Beth Haslam - logo amsterdam
Welcome to Fat Dogs News. With lots to cherry-pick through, here’s your menu for this winter’s bumper edition.
  • Chez Fat Dogs
  • Fat Dogs Meme
  • Jack’s Latest Tantrum
  • Fabulous French Entrée
  • Fat Dogs Wales
  • Fantastic France
  • Lindy’s Delicious Recipe
  • Bookish Corner
  • Fat Dogs Part VI
  • Et voilà!

Chez Fat Dogs

Remember the storm supercell that ripped through our woods in June? Having lost hundreds of mature trees, we qualified for aid from the National Forestry Alliance. A team of ‘rescue’ foresters was due in September. Still no show, and we understand why: those poor lads are inundated with work. While we wait, we’re continuing the feasible clearance jobs.

With most of the prepared firewood now sold, Nathan, our treasured forester who doesn’t do things by halves, took to his tractor and tackled the garden. First, he amassed a vast pile of woody debris from the moat-side trees and stacked them in the field.
Inspired, he set it alight, causing small shockwaves around the community. As it would, it looked like a Viking funeral pyre. Still, I’m sure we’ll use some of the ash in the garden. Continuing his manic garden tidying spree, he’s sorting severed branches and uprooted trees. I’d have a go with my baby loppers, but if you can spot him, you’ll see it’s not that kind of job.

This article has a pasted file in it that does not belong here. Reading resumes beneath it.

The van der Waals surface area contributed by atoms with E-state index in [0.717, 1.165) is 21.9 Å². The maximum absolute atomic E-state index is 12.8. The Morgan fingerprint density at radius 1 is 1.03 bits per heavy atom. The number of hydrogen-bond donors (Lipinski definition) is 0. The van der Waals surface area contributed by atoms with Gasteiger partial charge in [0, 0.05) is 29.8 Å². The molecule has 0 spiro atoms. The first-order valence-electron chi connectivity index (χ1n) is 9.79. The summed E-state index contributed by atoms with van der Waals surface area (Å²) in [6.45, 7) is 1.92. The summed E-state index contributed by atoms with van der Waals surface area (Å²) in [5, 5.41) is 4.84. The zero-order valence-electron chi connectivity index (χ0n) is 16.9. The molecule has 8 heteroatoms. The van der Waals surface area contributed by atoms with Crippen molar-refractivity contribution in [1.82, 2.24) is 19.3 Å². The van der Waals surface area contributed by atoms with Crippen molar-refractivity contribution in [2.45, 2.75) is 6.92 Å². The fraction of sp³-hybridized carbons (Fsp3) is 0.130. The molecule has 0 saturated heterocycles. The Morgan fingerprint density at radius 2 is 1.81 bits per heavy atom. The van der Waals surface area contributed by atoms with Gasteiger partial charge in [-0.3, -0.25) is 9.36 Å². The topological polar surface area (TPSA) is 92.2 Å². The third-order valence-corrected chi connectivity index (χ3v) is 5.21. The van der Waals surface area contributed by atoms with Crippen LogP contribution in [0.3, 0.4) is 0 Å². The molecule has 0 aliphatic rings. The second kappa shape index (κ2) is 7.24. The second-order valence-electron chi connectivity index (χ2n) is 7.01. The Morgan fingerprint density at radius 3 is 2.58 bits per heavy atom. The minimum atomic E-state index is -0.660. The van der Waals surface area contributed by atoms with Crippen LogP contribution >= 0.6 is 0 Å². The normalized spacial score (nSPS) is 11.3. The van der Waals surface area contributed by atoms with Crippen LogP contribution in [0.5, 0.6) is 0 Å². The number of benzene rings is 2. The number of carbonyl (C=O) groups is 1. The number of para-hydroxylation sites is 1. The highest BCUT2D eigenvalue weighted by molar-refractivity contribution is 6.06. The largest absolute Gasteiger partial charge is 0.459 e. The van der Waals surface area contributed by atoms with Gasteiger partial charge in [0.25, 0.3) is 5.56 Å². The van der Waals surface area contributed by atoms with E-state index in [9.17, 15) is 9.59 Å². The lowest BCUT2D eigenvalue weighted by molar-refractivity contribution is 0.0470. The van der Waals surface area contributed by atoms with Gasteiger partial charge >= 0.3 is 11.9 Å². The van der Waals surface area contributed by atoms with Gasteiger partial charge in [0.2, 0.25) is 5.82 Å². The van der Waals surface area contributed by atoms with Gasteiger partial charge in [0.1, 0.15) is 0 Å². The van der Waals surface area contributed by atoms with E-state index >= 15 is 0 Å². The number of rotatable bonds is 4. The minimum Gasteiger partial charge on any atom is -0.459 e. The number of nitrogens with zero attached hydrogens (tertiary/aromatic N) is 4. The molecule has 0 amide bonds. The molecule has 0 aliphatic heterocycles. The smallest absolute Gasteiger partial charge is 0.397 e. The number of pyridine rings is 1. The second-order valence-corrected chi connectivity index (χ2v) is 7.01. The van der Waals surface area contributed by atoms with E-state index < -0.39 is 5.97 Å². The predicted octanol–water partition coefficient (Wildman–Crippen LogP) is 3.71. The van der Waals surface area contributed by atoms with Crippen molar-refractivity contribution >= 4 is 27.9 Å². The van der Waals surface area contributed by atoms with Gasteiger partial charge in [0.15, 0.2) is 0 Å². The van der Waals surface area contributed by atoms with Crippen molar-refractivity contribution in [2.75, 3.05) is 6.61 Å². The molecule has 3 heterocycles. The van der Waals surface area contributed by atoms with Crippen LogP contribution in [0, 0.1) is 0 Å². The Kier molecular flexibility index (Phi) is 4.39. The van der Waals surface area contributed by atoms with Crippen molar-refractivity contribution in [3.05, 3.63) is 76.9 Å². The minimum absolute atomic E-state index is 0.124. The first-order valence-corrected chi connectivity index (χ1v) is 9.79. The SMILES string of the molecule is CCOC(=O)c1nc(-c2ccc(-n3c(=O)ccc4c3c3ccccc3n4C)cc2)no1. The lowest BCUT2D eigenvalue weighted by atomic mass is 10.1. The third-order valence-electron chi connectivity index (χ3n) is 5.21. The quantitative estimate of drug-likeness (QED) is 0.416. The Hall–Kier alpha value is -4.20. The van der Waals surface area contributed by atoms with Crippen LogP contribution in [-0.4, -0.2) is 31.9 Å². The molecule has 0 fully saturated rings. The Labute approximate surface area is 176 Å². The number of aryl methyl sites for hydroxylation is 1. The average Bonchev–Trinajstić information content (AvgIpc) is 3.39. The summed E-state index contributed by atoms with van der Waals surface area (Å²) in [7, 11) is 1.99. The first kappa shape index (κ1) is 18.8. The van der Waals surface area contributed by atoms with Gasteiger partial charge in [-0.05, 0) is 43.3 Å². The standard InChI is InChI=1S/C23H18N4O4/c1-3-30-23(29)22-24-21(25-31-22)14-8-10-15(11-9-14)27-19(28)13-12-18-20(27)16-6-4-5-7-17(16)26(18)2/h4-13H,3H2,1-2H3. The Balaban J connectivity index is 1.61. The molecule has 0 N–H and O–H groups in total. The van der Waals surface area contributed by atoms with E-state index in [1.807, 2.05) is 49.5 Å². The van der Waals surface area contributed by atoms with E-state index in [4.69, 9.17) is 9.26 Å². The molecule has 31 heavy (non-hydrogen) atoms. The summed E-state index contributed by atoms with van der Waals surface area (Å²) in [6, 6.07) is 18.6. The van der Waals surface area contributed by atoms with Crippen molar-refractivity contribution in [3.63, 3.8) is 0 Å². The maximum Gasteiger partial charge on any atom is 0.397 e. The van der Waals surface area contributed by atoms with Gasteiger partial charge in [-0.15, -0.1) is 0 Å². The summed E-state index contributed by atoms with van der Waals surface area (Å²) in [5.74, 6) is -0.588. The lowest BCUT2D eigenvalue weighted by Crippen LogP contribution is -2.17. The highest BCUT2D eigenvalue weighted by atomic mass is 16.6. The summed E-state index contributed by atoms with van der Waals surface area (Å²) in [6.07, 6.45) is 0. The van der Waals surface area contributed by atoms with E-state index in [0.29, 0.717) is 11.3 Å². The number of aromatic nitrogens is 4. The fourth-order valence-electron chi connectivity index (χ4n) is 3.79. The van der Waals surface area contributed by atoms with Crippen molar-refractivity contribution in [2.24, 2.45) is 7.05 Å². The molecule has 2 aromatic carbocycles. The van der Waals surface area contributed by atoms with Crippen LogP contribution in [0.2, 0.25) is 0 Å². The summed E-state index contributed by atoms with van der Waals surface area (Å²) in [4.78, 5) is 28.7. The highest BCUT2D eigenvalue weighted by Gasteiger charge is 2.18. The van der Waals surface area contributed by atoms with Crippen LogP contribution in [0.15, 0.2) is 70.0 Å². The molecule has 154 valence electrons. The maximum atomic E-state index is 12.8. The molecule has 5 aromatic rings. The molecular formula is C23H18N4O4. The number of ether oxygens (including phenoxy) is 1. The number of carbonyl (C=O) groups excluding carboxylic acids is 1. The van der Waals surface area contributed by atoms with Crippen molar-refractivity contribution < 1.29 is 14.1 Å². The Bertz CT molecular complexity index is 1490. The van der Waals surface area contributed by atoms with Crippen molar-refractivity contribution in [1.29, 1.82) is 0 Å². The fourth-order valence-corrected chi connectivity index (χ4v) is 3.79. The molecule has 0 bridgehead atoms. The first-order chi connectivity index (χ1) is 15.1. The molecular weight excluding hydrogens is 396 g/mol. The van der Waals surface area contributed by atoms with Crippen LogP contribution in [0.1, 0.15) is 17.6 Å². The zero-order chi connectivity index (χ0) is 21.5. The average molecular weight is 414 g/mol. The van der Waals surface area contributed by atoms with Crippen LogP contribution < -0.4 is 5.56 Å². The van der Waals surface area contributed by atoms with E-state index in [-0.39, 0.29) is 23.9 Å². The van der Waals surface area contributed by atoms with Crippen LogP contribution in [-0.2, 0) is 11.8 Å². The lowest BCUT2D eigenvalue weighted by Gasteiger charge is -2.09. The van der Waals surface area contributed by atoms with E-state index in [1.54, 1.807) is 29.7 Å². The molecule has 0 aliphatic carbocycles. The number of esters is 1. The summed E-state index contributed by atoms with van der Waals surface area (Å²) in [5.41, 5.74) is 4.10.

Excitingly, monsieur from the forestry alliance called last week to say his woodsmen would arrive in January ‘attaquer le travail’. Hooray! In the next issue, brace yourself for pics of burly wood choppers and monster trucks.

Meanwhile, I’ve been involved in a potager improvement project. Nadine, a dog walking pal who is dead keen on bio, organic gardening, told me about a failsafe organic composting method. She guarantees ginormous legumes next season, though I’m unsure why she’s so adamant since she hasn’t tried it. There again, I’ve given up questioning details like that from French friends, most of whom were born adamant. Easily enthused, I decided to have a go.

There are six stages to this simple process. Here’s the recipe and how I sourced materials:
· After basic weeding, cover the area with cardboard sheets (given by friends, thrilled to get rid of old boxes).
· Stack a layer of straw on top of the cardboard. (Donated by Jean-Luc, melon farmer, in return for a brace of red wines.)
· Spread a fine layer of manure (enthusiastically dumped by Gilles, who you’ll know if you’ve read Fat Dogs Part 5).
· Layer fallen leaves/grass cuttings on top. (We have ample of our own. Nadine doesn’t favour Oak leaves. Not sure why.)
· Heaps of good quality composted earth goes on next. (Exchanged for a firewood bundle. Excellent deal.)
· Finally, another layer of straw is forked on top (thanks, again to Jean-Luc – melons).
· Allow to brew before using next spring.
It’s organic, it's cheap, and even if it doesn’t work, it won’t harm the environment. Will my legumes be marvellous next year? I’ll let you know! And talking of veggies…